The mass-farming industry, propped up artificially by the use of unsustainable amounts of petroleum used not only in the gas tanks of machinery but also in the very pesticides used to protect crops, is an inherently flawed system.
Not only does it destroy the evolution of local ecosystems by reducing vast fields to a single staple, but it also introduces the liquefied death of eons ago into the web of life, often with harmful side effects for the natural world.
It wasn’t always that way and due to limited resources, it really can’t go on that way. But there is a better way: organic farming.
The debate wages on whether organic farming can really feed the world, but there’s no doubt that organic farming is better for the land and, in turn, us. There are several different approaches to doing so, one of the most promising of which is the permaculture method in which farms mimic nature by raising several crops.
Instead of a traditional field razed bare, blighting the land like a monotone scab, permaculture gardens look like the wild wonderlands primitive hunter and gatherers would have been stoked to happen upon while foraging. The hunter gatherer system was a proven success, until agricultural and industrial revolutions propelled populations into unsustainable levels.
But if every neighborhood had such a garden, not only could we reduce our dependence on fossil fuels, but fossil foods as well—the food items that are steeped in chemicals and travel an estimated 1500 miles to end up on your dinner plate.
Even as 40 percent of food in America ends up in the dumpster, a huge segment of the Earth’s population goes to bed hungry every night and a disproportionate number of those are children, including right here in this country. But permaculture activists believe we can change that.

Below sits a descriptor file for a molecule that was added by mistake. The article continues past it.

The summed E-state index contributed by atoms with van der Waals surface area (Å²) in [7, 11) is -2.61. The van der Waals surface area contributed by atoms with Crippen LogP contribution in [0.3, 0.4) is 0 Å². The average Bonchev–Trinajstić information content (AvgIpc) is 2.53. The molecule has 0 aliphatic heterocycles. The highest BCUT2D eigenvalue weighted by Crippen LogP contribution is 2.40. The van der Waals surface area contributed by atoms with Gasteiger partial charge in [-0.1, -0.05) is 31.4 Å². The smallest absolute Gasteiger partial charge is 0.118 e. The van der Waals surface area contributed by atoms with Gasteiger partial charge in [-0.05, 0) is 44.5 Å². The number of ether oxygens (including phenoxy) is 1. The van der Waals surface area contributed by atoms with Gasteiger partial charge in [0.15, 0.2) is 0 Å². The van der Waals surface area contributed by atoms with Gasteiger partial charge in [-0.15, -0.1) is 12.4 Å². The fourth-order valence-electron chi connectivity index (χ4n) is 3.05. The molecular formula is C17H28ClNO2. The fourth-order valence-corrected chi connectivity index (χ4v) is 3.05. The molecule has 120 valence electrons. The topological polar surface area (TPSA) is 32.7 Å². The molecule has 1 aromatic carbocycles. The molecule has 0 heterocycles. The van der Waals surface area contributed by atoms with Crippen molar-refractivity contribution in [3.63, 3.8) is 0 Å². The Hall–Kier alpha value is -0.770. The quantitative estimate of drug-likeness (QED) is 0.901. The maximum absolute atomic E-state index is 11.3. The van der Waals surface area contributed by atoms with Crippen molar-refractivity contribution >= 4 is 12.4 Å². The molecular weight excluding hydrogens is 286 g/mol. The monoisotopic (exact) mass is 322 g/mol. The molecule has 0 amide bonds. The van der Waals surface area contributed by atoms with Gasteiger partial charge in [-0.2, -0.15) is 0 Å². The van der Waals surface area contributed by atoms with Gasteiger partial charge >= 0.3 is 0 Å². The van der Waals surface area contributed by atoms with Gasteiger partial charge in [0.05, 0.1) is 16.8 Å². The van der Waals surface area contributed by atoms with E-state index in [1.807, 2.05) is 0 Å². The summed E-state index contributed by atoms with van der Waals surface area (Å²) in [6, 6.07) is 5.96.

Furthermore, even the U.S. government has noted that farmers markets, which specialize in organic fare, contribute to an overall sense of unity among community members. The open air style of farmers markets encourage a sense of social cohesiveness, like the office water cooler but on a larger, healthier scale where people can connect, bond and share their stories.
The recent trend in community gardens is likewise bringing neighbors together in a common pursuit.
Yes, buying organic can be expensive. But the same people who recoil at the price often spend exorbitant amounts on brand name clothing, i-Phones, nice cars and other non-necessities that don't even go into the most precious systems of all--our own bodies.
It is far from a luxury item average income-earners should shun, the multitudinous merits of an organic system aren't only worth the high cost--they're priceless. Of course, it's not in everyone's means to exclusively shop organic, but it doesn't hurt to hit the local farmers market once in awhile and support a healthy habit that nourishes society and helps it flourish.
The side effects of sustainable farming are as numerous as the side effects of conventional farming, but like the fruits they produce, organic practices tend to yield a sweeter harvest.